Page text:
Himalayan Journal vol.07
The Himalayan Journal
Vol.07

Publication year:
1935

Editor:
Kenneth Mason
Index
  1. NANDA DEVI AND THE SOURCES OF THE GANGES
    (H.W. Tilman)
  2. THE GERMAN HIMALAYAN EXPEDITION TO NANGA PARBAT, 1934
    (FRITZ BECHTOLD)
  3. DIARY JOTTINGS NANGA PARBAT, 1934
    (CAPTAIN R. A. K. SANGSTER)
  4. THE SCIENTIFIC WORK OF THE GERMAN HIMALAYAN EXPEDITION TO NANGA PARBAT, 1934
    (I. GENERAL r. finsterwalder)
  5. A VISIT TO NUN KUN, 1934
    (LIEUT. J. B. HARRISON)
  6. THE PROBLEM OF KANGCHENJUNGA
    (F. S. SMYTHE)
  7. TRAVERSES IN NEPAL
    (J. B. AUDEN)
  8. NOTES ON EASTERN AND CENTRAL NEPAL
    (LIEUT.-COLONEL KENNETH MASON)
  9. SIWALIK EROSION
    (A.P.F. Hamilton)
  10. THE FORESTS OF TIBET
    (Captain F. KINGDON WARD)
  11. SIKKIM RHODODENDRONS
    (P. C. DUNCAN)
  12. ON THE MAP OF THE ZEMU GLACIER
    (RICHARD FINSTERWALDER)
  13. THE GEOGRAPHY AND GEOLOGY OF THE HIMALAYA
    (Lieut.- Colonel Kenneth Mason)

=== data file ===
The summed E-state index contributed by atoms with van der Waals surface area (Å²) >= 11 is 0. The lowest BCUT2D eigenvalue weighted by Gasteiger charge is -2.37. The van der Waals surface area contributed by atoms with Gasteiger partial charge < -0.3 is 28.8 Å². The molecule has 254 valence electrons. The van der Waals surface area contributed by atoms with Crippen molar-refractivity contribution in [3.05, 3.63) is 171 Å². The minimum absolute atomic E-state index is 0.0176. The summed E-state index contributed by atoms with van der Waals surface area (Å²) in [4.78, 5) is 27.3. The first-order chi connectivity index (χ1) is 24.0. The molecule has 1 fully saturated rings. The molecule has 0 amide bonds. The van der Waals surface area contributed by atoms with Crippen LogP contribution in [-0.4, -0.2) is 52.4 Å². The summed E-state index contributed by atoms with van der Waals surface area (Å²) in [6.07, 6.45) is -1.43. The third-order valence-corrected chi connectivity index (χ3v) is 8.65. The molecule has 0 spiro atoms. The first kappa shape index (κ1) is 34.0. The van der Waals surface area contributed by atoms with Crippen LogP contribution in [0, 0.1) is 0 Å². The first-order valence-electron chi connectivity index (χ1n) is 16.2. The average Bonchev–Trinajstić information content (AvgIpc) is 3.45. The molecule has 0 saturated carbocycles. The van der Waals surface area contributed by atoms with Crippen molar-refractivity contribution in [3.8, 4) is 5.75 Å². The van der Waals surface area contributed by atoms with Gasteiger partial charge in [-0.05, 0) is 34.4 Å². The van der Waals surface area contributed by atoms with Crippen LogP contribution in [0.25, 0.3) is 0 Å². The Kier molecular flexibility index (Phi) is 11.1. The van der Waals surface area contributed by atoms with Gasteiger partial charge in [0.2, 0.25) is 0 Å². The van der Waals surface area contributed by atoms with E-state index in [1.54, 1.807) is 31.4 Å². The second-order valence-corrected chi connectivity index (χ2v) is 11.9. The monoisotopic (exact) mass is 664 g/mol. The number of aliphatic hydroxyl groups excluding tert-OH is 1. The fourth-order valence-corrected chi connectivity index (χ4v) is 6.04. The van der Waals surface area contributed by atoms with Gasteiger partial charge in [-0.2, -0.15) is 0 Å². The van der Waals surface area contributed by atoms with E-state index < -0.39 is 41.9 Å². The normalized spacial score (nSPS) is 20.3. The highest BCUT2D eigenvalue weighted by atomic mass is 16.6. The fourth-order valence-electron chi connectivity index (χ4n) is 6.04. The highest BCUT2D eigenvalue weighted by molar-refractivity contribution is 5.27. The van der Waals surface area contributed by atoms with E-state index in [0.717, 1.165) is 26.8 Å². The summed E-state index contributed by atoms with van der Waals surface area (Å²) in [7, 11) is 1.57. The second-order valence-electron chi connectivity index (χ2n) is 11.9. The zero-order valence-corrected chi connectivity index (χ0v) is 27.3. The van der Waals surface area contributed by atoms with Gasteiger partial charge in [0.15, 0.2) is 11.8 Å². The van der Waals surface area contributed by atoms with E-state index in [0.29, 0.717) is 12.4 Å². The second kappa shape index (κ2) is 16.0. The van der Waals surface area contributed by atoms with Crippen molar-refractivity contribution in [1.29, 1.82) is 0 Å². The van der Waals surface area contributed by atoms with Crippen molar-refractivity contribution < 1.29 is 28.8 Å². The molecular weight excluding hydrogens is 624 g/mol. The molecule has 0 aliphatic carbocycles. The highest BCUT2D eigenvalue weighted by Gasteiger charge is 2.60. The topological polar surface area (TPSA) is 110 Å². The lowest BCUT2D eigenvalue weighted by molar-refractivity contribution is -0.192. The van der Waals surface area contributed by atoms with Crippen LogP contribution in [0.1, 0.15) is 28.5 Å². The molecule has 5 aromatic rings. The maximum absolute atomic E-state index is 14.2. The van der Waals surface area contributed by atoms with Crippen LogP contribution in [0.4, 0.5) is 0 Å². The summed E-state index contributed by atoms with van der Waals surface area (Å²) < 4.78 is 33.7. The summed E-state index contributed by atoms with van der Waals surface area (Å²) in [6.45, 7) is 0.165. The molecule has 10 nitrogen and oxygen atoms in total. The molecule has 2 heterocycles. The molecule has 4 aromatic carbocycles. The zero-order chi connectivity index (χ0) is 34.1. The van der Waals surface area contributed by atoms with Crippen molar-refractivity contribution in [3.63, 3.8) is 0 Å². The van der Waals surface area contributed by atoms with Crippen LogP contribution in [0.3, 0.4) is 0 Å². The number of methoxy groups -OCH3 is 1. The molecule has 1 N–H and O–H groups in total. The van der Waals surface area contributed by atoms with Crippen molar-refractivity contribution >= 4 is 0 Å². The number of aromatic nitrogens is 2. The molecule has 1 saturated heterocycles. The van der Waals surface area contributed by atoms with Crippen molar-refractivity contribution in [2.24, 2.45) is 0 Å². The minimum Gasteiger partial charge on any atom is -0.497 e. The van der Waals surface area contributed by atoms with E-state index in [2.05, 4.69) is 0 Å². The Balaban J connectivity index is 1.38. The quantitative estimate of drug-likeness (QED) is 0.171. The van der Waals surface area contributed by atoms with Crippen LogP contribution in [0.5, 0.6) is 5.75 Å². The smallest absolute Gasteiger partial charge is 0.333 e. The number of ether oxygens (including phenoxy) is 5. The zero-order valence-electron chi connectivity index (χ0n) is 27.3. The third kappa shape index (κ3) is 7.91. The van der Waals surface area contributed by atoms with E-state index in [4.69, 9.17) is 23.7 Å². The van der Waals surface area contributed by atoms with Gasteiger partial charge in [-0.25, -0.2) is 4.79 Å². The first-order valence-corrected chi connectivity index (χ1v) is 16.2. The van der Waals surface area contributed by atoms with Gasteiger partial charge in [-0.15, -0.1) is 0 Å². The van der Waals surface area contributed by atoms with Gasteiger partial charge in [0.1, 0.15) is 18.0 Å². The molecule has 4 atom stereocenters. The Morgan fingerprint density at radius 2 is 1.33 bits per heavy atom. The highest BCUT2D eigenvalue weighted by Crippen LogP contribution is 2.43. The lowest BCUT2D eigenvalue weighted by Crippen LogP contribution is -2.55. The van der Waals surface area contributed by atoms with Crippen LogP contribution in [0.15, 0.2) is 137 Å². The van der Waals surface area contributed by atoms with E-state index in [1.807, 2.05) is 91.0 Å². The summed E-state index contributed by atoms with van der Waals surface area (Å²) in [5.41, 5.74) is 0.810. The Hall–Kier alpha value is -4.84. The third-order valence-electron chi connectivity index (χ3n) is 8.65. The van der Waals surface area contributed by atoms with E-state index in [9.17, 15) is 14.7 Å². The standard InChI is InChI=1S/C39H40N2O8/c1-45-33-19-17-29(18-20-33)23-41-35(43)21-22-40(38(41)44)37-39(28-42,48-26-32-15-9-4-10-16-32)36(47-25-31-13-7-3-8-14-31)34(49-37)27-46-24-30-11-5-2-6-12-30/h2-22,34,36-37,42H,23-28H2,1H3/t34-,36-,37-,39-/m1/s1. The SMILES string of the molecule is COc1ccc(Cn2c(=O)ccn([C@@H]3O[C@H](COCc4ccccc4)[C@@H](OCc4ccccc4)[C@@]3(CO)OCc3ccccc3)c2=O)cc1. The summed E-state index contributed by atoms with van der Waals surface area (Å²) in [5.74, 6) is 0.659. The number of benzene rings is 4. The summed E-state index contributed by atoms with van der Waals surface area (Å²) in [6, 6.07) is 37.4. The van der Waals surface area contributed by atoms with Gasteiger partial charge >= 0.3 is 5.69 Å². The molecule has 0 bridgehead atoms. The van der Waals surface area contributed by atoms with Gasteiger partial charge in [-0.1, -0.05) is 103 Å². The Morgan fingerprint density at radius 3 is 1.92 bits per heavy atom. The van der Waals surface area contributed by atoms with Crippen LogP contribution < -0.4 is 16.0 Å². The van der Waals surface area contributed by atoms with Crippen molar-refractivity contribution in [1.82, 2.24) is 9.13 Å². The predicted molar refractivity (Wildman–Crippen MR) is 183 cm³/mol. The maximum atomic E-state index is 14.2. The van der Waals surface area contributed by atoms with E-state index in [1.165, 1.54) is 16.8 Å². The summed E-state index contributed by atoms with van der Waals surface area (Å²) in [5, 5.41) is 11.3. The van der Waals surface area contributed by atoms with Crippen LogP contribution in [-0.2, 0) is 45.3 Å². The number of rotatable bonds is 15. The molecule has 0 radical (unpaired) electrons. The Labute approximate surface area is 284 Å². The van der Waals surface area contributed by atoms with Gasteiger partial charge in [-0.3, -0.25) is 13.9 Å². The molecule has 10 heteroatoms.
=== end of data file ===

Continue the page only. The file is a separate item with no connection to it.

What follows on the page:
14. EXPEDITIONS
  15. IN MEMORIAM
  16. NOTES
  17. REVIEWS
  18. CORRESPONDENCE
  19. CLUB PROCEEDINGS
  20. CLUB NOTICES
  21. LIBRARY NOTICES

A VISIT TO NUN KUN, 1934

LIEUT. J. B. HARRISON

The wind which blew ill to the Mohmands in September 1933 blew good to me, for it was then that I met Waller and first heard of the Nun Kun. He had read the Workmans' Peaks and Glaciers of the Nun Kun and had decided that here was a mountain on which a small party might get some cheap but interesting high climbing. Later we agreed to 'have a crack' at it together, but with only two months' leave available we had to make as many arrangements as possible beforehand. Lists of stores were sent backwards and forwards, proposed, rejected, amended, agreed upon, and cancelled; clothes, equipment, coolies, routes, and so on were discussed at length on paper; bright ideas went flashing across the Punjab till finally by the end of April 1934 we were, as far as possible, ready. Our leave was granted from the 11th May till the 10th July-rather early as it proved, but the best we could do. We joined forces at Rawalpindi at 5 o'clock one May morning, chartered a large car, and were in Srinagar, 200 miles away, on the 10th May, some hours before our leave was due to begin. Good staff work at the start!